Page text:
Nate Pritts


Don't ask me who she was, crying
her blue blue eyes out on that hollow front porch
I walked right on by. Me: unblinking, hunched;

Her: sobbing, boo-hoo. & it was almost 6 pm,
fall, the early darkness & cold. Her sorrows remain
unknown; don't ask me why she cried.

I'll never know what she might have felt though,
in my head & heart, she feels it forever—
long nights of cold-autumn sadness, pine needles

bunched in smug fists all up & down the branches
overhanging her porch. I had my own problems
but no one caught me pulling my hair out

on Main Street, yelling with rage in the parking lot.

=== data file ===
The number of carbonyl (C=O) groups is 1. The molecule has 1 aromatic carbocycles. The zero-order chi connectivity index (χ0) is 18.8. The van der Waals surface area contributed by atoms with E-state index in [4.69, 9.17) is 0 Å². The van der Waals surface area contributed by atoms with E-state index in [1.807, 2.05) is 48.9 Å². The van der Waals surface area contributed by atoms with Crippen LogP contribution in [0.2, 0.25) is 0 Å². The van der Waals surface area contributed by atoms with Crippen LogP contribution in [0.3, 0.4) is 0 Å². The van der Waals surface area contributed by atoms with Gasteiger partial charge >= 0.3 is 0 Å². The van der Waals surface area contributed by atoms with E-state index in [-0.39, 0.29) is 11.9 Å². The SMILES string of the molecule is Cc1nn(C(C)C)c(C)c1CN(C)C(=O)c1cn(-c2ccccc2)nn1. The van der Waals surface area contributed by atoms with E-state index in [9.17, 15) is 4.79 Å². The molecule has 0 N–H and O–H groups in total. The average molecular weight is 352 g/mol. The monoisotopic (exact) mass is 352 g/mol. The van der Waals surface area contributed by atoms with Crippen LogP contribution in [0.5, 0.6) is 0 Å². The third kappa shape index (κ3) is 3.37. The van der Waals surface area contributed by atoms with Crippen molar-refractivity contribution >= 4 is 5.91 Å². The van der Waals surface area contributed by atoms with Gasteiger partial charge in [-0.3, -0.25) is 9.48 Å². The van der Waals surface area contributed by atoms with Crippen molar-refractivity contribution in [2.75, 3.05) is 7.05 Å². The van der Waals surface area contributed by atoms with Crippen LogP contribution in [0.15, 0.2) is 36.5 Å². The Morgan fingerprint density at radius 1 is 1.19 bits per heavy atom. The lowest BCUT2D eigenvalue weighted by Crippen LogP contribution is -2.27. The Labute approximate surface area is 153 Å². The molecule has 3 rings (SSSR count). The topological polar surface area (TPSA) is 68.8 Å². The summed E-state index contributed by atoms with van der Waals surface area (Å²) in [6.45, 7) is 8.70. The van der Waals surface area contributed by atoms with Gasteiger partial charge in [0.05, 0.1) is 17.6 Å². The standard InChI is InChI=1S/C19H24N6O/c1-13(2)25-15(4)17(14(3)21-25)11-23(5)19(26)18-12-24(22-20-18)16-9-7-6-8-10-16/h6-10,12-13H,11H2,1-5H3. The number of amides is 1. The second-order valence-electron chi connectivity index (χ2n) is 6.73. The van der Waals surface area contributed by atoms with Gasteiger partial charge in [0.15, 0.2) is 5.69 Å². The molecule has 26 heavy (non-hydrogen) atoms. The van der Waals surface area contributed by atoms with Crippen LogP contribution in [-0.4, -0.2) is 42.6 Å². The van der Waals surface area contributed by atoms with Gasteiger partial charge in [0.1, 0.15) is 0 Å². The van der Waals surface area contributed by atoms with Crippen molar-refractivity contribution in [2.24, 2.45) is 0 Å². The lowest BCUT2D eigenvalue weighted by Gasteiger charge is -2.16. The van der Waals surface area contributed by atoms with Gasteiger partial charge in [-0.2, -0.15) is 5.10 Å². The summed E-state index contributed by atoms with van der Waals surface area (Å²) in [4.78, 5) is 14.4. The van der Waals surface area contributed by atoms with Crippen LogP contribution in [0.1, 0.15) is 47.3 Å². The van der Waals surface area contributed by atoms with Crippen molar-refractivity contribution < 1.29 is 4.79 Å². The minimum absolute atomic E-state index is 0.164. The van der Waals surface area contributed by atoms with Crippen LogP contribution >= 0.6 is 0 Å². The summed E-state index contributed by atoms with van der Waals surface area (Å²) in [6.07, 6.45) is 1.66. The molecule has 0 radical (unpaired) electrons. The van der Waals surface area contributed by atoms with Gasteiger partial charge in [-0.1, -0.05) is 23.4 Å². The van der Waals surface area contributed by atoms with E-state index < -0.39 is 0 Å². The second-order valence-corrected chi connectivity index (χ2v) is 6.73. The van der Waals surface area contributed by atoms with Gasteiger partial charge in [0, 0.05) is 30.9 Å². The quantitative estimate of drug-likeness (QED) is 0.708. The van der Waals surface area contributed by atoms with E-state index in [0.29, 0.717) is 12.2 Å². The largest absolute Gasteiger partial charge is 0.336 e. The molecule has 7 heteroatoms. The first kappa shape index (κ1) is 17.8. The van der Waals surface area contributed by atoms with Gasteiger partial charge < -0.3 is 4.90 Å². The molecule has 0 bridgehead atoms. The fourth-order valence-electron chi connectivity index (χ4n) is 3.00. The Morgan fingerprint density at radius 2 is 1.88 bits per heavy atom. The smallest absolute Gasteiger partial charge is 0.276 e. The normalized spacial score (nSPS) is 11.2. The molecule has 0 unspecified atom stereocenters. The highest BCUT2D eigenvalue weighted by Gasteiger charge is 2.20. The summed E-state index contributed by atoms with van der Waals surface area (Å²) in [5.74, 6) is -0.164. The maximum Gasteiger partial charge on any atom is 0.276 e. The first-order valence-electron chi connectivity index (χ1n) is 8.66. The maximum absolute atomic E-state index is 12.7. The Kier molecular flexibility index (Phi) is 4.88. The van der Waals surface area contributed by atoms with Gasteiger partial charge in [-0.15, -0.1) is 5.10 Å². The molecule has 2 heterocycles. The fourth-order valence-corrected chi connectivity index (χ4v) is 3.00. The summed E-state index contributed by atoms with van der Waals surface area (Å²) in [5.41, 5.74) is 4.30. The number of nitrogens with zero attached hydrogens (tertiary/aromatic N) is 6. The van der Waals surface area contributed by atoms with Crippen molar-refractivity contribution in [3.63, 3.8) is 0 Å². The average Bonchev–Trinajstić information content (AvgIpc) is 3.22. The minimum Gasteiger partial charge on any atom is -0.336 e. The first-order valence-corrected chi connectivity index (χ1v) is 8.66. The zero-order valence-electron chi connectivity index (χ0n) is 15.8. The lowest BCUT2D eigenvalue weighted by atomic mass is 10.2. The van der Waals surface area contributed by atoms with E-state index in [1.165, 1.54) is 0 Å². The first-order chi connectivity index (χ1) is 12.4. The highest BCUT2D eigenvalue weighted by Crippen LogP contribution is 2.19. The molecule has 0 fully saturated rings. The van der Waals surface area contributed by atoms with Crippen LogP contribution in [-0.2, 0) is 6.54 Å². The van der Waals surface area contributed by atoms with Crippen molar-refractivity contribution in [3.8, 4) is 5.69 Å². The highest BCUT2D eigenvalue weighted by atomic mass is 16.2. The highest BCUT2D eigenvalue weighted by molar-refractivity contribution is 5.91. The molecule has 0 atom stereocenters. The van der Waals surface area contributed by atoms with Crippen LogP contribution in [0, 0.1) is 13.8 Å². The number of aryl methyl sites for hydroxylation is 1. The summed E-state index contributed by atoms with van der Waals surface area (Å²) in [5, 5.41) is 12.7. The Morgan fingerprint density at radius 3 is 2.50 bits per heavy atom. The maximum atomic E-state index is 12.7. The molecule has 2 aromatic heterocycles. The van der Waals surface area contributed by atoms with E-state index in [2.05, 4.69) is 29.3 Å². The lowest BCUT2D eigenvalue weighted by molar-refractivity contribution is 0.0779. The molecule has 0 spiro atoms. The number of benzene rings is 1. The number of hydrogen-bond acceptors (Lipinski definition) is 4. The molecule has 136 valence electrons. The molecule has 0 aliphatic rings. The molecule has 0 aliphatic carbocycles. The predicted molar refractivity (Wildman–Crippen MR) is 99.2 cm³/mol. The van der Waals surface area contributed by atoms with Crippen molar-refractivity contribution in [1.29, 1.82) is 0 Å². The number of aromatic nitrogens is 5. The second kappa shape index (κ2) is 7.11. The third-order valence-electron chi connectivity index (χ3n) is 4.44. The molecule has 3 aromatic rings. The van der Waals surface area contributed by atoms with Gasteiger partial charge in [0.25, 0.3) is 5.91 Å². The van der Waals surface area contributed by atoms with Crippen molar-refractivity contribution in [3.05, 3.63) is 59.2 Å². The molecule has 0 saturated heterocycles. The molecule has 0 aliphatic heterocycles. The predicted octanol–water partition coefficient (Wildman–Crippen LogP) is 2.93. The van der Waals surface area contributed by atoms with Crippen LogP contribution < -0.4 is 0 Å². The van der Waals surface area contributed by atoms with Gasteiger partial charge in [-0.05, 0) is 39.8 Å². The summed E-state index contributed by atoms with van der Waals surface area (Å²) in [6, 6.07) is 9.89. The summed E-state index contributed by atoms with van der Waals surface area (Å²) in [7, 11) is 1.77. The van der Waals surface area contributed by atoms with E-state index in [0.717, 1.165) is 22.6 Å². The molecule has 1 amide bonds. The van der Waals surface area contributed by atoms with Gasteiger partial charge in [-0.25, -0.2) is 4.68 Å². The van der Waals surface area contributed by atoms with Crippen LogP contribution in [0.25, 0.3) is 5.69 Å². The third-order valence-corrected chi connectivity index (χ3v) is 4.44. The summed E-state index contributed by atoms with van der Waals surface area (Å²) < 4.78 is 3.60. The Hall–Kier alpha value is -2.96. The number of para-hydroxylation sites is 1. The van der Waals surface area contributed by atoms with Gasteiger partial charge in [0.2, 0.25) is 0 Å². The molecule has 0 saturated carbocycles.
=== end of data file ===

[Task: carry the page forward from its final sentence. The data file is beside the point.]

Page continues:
At least I had the good sense to keep myself
to myself. I had my own problems then, & now too.

I have my own problems now! My own colossal anger
& a sadness like overgrown backyard grass & I miss her
& would comfort her & would build a house

for us to move into together, with no front porch,
no loneliness, & one great big front window with curtains
we could open or close whenever we wanted.



So many hyphenated memories! I don't know if we're limited by memory (she's probably smiling now, a long way from the sorrows of that porch) or liberated by it (in my green office but suddenly not).